Click on Image to switch to Annotated View.
M82 - The Cigar Galaxy
Discovered by Johann Elert Bode in 1774.
Messier 82 (M82, NGC 3034) is a remarkable galaxy of peculiar type in constellation Ursa Major. It is usually classified as irregular, though probably a distorted disk galaxy, and famous for its heavy star-forming activity, thus a prototype member of the class of starbursting galaxies. Forming a most conspicuous physical pair with its neighbor, M81 (THE showpiece galaxies for many Northern hemispherers), this galaxy is the prototype of an irregular of the second type, i.e. a "disk" irregular. Its core seems to have suffered dramatically from a semi-recent close encounter with M81, being in a heavy starburst and displaying conspicuous dark lanes. This turbulent explosive gas flow is also a strong source of radio noise, discovered by Henbury Brown in 1953. The radio source was first called Ursa Major A (strongest radio source in UMa) and cataloged as 3C 231 in the Third Cambridge Catalogue of Radio Sources.
In the infrared light, M82 is the brightest galaxy in the sky; it exhibits a so-called infrared excess (it is much brighter at infrared wavelengths than in the visible part of the spectrum). This behaviour can also be observed for the companion of M51, M51B (NGC 5195), and the peculiar galaxy NGC 5128 (Centaurus A). The visual appearance is that of a silvery sliver, as John Mallas decribed it.
Recently, over 100 freshly-formed (young) globular clusters have been discovered with the Hubble Space Telescope. Their formation is probably another effect triggered by the encounter with M81. It was estimated that the most recent tidal encounter occurred between about 50 and several 100 million years ago: STScI's most recent number was 600 million years, when the 100-million-year-long period of heavier interaction began. As a member of the M81 group, M82 is 12 million light years distant. M82 was discovered on December 31, 1774 by Johann Elert Bode together with M81; he described it as a "nebulous patch", about 0.75 deg away from M81, which "is very pale and of elongated shape," and cataloged it as No. 18 in his catalog.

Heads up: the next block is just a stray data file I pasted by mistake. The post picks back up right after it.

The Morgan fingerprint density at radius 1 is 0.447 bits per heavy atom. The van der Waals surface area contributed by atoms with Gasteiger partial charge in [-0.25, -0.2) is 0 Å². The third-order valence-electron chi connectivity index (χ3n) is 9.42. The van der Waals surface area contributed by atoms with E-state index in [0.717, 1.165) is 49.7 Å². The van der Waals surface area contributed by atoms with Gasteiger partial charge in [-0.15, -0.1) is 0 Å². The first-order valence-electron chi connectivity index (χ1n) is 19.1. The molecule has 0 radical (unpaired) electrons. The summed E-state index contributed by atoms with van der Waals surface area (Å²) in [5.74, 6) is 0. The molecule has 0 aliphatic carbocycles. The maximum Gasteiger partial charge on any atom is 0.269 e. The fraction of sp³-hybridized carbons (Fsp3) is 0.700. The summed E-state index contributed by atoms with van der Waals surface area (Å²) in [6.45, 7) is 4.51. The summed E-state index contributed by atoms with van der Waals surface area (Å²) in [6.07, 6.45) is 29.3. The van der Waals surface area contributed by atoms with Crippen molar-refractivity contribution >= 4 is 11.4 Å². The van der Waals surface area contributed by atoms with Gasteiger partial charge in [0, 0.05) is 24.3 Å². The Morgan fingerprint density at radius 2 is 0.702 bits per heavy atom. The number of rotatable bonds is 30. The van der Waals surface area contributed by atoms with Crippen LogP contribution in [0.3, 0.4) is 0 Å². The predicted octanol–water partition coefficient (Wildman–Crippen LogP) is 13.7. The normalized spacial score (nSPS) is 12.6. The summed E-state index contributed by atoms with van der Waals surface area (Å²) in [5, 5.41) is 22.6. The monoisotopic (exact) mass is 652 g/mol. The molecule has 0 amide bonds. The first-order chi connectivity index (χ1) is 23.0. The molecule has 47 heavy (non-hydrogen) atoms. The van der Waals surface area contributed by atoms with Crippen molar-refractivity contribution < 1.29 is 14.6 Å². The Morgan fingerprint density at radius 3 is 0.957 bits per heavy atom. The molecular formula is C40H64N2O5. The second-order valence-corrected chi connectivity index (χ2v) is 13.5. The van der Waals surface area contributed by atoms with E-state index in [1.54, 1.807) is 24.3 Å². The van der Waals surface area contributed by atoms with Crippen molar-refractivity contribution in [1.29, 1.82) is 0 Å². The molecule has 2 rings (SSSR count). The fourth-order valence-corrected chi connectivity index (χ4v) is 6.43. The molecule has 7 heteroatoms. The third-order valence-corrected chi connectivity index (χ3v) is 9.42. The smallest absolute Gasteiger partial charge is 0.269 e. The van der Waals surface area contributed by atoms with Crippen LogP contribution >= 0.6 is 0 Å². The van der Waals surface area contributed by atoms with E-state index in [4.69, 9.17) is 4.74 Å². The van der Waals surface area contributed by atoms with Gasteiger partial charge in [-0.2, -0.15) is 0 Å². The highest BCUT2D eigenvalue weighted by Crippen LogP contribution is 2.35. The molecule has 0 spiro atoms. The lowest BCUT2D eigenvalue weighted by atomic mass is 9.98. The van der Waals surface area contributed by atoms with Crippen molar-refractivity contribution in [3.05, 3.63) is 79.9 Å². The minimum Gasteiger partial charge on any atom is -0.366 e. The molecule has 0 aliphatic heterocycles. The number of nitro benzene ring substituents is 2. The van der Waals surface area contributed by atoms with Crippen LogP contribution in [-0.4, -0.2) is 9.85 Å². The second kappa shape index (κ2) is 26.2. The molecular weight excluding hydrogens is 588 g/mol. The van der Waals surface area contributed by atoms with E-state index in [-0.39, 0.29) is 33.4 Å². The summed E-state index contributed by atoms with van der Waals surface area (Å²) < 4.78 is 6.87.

Pierre Méchain independently rediscovered both galaxies as nebulous patches in August 1779 and reported them to Charles Messier, who added them to his catalog after his position measurement on February 9, 1781. M82 belongs to those few Messier objects which have been assigned a Herschel number, H IV.79, based on an observation of September 30, 1802, while William Herschel usually carefully avoided to give his numbers to Messier objects. William Parsons, the Third Earl of Rosse, was the first to remark on the dark dust lanes and patches visible in the central part of M82. Halton Arp has included M82 as No. 337 in his Catalogue of Peculiar Galaxies.
SN 2014J is a type-Ia supernova in Messier 82 (the 'Cigar Galaxy', M82) discovered in mid-January 2014. It is the closest type-Ia supernova discovered in the past 42 years. The supernova was discovered by astronomer Steve Fossey, of University College London. Fossey was training four undergraduate students (Ben Cooke, Guy Pollack, Matthew Wilde and Thomas Wright) to use a small 0.35-metre (14 in) telescope at University of London Observatory, located in Mill Hill, north London.
The discovery was serendipitous, because Fossey was not searching for supernovae and wanted to take advantage of a short gap in the cloud cover. He later said that "The weather was closing in, with increasing cloud, so instead of the planned practical astronomy class, I gave the students an introductory demonstration of how to use the CCD camera on one of the observatory’s automated 0.35–metre telescopes." At 19:20 GMT on 21 January 2014, Fossey and his students noticed a bright new star in their images of the galaxy Messier 82, also known as the Cigar Galaxy. After comparing their image to archival ones of the same galaxy, they used observations with a second telescope to eliminate the possibility of an instrumental artefact. Their discovery was reported to the International Astronomical Union's Central Bureau for Astronomical Telegrams, who confirmed that they were the first to spot the supernova and assigned it the name SN 2014J as the tenth supernova discovered in 2014.
Optics : Meade 10" + CCDT67 @ F8 @ 2035 mm
Camera : Canon T3i (600D) Baader Mod
Mount : NEQ-6 Pro (Self Hypertuned/Belt Mod)
Guiding: Telescope Service OAG9 + SX Lodestar
Acquisition : BackyardEOS 3.0.3
Exposure : 48 x 720 sec @ ISO1600 - 9 Hours 36 Minutes
Stacking : PixInsight 1.8
Processing : PixInsight 1.8